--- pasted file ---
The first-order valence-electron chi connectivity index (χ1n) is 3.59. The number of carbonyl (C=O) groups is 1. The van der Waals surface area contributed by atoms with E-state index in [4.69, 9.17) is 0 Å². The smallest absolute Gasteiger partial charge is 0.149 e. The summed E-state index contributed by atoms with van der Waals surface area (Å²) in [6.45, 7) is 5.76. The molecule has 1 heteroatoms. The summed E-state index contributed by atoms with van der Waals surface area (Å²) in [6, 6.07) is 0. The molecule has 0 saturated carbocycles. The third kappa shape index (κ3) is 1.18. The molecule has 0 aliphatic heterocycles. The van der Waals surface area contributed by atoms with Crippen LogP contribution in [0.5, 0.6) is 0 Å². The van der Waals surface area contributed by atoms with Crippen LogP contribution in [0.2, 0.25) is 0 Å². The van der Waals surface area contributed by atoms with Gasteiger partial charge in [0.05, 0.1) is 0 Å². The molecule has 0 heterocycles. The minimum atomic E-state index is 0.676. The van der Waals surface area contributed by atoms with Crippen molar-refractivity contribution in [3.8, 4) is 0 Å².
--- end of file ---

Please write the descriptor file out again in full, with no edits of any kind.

The first-order valence-electron chi connectivity index (χ1n) is 3.59. The number of carbonyl (C=O) groups is 1. The van der Waals surface area contributed by atoms with E-state index in [4.69, 9.17) is 0 Å². The smallest absolute Gasteiger partial charge is 0.149 e. The summed E-state index contributed by atoms with van der Waals surface area (Å²) in [6.45, 7) is 5.76. The molecule has 1 heteroatoms. The summed E-state index contributed by atoms with van der Waals surface area (Å²) in [6, 6.07) is 0. The molecule has 0 saturated carbocycles. The third kappa shape index (κ3) is 1.18. The molecule has 0 aliphatic heterocycles. The van der Waals surface area contributed by atoms with Crippen LogP contribution in [0.5, 0.6) is 0 Å². The van der Waals surface area contributed by atoms with Crippen LogP contribution in [0.2, 0.25) is 0 Å². The van der Waals surface area contributed by atoms with Gasteiger partial charge in [0.05, 0.1) is 0 Å². The molecule has 0 heterocycles. The minimum atomic E-state index is 0.676. The van der Waals surface area contributed by atoms with Crippen molar-refractivity contribution in [3.8, 4) is 0 Å².